August 12, 2008
Scientists have stopped the ageing process in an entire organ for the first time, a study released today says.
Published in today’s online edition of Nature Medicine, researchers at the Albert Einstein College of Medicine at Yeshiva University in New York City also say the older organs function as well as they did when the host animal was younger.
The researchers, led by Associate Professor Ana Maria Cuervo, blocked the ageing process in mice livers by stopping the build-up of harmful proteins inside the organ’s cells.
As people age their cells become less efficient at getting rid of damaged protein resulting in a build-up of toxic material that is especially pronounced in Alzheimer’s, Parkinson’s and other neurodegenerative disorders.
The researchers say the findings suggest that therapies for boosting protein clearance might help stave off some of the declines in function that accompanies old age.
In experiments, livers in genetically modified mice 22 to 26 months old, the equivalent of octogenarians in human years, cleaned blood as efficiently as those in animals a quarter their age.
By contrast, the livers of normal mice in a control group began to fail.
The benefits of restoring the cleaning mechanisms found inside all cells could extend far beyond a single organ, says Cuervo.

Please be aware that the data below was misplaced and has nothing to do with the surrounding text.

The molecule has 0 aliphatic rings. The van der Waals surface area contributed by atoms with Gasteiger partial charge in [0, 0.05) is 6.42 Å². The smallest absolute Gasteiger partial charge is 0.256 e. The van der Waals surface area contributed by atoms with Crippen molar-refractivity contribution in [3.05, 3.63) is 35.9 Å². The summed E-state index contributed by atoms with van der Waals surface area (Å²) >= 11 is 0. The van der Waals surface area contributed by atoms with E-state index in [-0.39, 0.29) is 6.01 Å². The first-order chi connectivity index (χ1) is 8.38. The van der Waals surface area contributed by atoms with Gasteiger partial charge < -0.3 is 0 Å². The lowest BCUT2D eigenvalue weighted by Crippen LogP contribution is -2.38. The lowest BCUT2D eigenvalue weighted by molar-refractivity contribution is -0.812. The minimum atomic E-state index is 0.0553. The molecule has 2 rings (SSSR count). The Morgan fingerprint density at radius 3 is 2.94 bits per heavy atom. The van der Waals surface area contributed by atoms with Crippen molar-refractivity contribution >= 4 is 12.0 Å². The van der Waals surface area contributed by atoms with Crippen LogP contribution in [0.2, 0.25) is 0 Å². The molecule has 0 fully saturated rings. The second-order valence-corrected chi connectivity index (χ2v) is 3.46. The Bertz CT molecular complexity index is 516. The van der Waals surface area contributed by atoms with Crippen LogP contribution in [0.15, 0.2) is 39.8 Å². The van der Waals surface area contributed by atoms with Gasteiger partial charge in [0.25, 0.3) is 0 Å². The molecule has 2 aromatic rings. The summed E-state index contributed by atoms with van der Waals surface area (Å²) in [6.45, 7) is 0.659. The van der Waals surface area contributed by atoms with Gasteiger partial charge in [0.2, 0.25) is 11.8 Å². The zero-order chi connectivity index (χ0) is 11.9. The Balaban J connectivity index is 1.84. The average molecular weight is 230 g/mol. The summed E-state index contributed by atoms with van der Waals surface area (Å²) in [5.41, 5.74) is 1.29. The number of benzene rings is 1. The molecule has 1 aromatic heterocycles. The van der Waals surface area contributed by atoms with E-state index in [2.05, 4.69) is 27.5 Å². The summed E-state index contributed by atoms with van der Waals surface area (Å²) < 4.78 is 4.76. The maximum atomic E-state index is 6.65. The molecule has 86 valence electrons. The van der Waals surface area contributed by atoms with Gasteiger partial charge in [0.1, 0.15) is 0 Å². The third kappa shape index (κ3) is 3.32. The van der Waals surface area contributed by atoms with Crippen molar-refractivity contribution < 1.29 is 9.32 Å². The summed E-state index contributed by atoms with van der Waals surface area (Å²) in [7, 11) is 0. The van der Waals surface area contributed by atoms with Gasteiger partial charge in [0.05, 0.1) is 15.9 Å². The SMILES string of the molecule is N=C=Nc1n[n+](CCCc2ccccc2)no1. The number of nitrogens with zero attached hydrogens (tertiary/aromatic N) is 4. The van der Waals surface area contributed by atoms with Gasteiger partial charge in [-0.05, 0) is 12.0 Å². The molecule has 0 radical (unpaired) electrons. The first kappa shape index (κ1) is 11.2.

“Our findings are particularly relevant for neurodegenerative disorders such as Parkinson’s and Alzheimer’s,” she says.
“Many of these diseases are due to ‘misbehaving’ or damaged proteins that accumulate in neurons. By preventing this decline in protein clearance, we may be able to keep these people free of symptoms for a longer time.”
If the body’s ability to dispose of cell debris within the cell were enhanced across a wider range of tissues, she says, it could extend life as well.
In healthy organisms, a surveillance system inside cells called chaperone-mediated autophagy (CMA) locates, digests and destroys damaged proteins.
Specialised molecules, the “chaperones”, ferry the harmful material to membrane-bound sacs of enzymes within the cells known as lysosomes.
Once the cargo has been “docked”, a receptor molecule transfers the protein into the sac, where it is rapidly digested.
With age, these receptors stop working as well, resulting in a dangerous build-up of faulty proteins that has been linked, in the liver, to insulin resistance as well as the inability to metabolise sugar, fats or alcohol.
The same breakdown of the cell’s cleaning machinery can also impair the liver’s ability to remove the toxic build-up of drugs at a stage in life when medication is often part of daily diet.
In genetically modified mice, Cuervo compensated for the loss of the receptors in the animals by adding extra copies.
“That was enough to maintain a clean liver and to prove that if you keep your cells clean they work better,” she says.
The study goes a long way towards settling a sharp debate in the field of ageing research.
Leading Australian ageing researcher David le Couteur, Professor of Geriatric Medicine at the University of Sydney, says the paper is a major breakthrough.
“She has single-handedly shown that lysosome function is a crucial part of the ageing process,” he says.
Cuervo has also shown, he says, the critical role the lysosomal receptor molecules play in keeping the liver clean of damaged proteins.